As we look at the changes in society and thus the needed changes in the Church we realize that we really are in a revolution. We saw that those who are dissatisfied with the stats quo, and feel the Holy Spirit calling them to seek for and embrace more, have seven basic passions. These were discussed earlier in the series. They are:
1> Intimate worship
2> Faith-based conversations
3> Intentional spiritual growth
4> A place to serve (servanthood)
5> Resource investment
6> Spiritual friendships
7> Family faith
As a result of these passions we see the the introduction of number of new faith-based models when we think about “church”. Some are ‘macro-models’ – all-inclusive faith communities that address the complete array of passions that lead a person to a Christlike life. Other expressions are ‘micro-models’ – narrowly focused assemblies that commit to genuine growth in relation to one off the seven spiritual passions in particular.
There are four macro-models of church experience we see in the church world today; The dominant force is the congregational form of the local church which is well known by all and has a long history. House churches – some call them ‘simple church’ fellowships – are yet another holistic model. These are small aggregations of people who meet in someone’s home on a regular basis to fulfill the functions of a traditional congregation, especially elements such as worship, teaching, fellowship, and stewardship. To note: these are not the same as the widespread small groups, cell groups, and home fellowships that are spawned by local churches to supplement what occurs on the local church campus. They are stand alone, biblically-based churches that meet in homes.
The family faith experience is a third holistic model, in which the family becomes the primary spiritual unit and pursues faith matters together, with parents and children (and often members of the extended family) becoming a close-knit faith community. The fourth holistic model is the cyber church. This refers to the range of spiritual experiences delivered through the internet.
It is worth noting that the two fastest-growing macro-models of church are the house church and cyber church formations.
But it is the micro-models that are growing the fastest of all. These might be considered the distributed models of faith. These models promote growth in a specific aspect of the seven passions, expecting that the energy released through that focus will motivate the believer to incorporate growth in the the other areas of passion as well.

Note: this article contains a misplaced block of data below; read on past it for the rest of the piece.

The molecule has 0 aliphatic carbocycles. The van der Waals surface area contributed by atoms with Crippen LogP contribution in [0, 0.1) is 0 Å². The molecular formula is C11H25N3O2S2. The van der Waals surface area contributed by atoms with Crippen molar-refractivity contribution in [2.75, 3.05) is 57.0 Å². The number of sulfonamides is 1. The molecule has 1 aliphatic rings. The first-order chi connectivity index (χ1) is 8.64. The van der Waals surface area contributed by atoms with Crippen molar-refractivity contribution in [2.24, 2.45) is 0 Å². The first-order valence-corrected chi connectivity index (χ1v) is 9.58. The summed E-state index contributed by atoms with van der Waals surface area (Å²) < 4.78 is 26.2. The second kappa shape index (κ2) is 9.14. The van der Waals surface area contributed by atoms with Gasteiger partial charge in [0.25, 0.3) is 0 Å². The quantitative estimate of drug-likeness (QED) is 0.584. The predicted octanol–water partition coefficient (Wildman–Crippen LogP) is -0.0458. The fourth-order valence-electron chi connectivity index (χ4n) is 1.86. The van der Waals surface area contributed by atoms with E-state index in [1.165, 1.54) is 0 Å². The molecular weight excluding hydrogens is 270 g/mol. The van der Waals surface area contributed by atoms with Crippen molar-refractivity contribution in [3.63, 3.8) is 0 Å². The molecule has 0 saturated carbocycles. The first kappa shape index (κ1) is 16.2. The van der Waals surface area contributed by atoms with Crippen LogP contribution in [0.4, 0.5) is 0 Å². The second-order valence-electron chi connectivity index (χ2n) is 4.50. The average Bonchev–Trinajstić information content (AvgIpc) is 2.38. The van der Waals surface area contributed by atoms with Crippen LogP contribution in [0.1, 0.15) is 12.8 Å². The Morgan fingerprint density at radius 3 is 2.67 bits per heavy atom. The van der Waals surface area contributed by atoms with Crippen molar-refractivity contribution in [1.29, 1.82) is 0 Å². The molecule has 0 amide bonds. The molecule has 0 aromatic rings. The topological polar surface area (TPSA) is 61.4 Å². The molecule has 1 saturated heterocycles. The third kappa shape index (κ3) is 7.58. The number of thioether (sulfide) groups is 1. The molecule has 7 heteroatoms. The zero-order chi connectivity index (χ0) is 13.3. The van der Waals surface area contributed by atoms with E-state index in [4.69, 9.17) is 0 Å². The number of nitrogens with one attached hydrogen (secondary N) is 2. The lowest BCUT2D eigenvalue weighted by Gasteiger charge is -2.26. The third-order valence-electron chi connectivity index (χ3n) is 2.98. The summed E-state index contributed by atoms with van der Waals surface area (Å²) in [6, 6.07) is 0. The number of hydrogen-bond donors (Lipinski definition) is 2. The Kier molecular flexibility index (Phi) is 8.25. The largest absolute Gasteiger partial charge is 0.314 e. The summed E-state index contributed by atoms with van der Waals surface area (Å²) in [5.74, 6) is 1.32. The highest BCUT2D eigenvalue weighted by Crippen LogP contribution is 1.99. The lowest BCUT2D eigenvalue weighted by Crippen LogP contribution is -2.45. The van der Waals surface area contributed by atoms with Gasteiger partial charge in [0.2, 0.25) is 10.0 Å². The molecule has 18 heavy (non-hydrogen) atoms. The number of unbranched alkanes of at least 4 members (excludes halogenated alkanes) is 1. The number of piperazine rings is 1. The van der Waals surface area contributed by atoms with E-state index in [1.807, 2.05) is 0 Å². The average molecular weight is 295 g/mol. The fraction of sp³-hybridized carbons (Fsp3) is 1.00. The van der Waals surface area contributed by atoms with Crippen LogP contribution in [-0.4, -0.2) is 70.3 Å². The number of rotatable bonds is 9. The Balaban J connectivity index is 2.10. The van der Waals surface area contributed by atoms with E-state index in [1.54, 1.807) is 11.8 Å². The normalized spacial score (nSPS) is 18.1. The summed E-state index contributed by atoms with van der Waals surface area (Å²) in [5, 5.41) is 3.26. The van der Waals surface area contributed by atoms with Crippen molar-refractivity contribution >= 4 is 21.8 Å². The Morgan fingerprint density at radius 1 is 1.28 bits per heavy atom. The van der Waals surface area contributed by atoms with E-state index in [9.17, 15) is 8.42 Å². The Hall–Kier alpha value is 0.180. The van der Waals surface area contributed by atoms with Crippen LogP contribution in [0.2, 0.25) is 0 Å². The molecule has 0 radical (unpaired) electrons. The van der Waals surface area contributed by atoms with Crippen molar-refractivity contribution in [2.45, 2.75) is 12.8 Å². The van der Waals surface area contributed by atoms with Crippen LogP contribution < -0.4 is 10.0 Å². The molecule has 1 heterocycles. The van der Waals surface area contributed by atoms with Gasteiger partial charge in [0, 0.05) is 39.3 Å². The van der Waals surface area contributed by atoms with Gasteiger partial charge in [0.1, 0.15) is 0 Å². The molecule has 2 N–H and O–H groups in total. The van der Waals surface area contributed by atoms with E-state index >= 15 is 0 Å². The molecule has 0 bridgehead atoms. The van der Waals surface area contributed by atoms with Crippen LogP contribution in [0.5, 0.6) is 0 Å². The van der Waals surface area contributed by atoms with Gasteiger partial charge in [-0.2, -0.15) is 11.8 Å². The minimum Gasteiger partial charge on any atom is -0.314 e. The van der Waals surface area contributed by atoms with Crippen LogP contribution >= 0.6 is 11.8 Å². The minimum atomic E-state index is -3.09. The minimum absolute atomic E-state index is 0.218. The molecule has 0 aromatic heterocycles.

One of the best examples of micro-models is the popularity of independent worship events that occur throughout the world. Not associated with a specific church or denomination, these gatherings feature one or more “worship gypsies” – individuals like Chris Tomlin, David Crowder, Matt Redman, Tim Hughes, and dozens of regional favourites – who constantly travel to gatherings of believers, playing extended sets of worship music for audiences who had no prior connection to each other. The events are designed to help people connect with God through an intense worship experience. Often, the event leads those who participated to not only upgrade their worship quotient but also get more serious about other aspects of their spiritual life. The event makes no attempt to build a congregation or enduring local ministry of any type. The effort is geared towards getting people to worship God and grow from that foundation.
Other distributed models include marketplace fellowships, coaching communities, and narrowcast Internet-based faith groups, as well as the prolific number of para-church ministries that are generally unidimensional in their focus. A hallmark of such distributed models is that they are not simply one-time events but are part of a larger ministry effort designed to supplement the person’s incremental spiritual growth.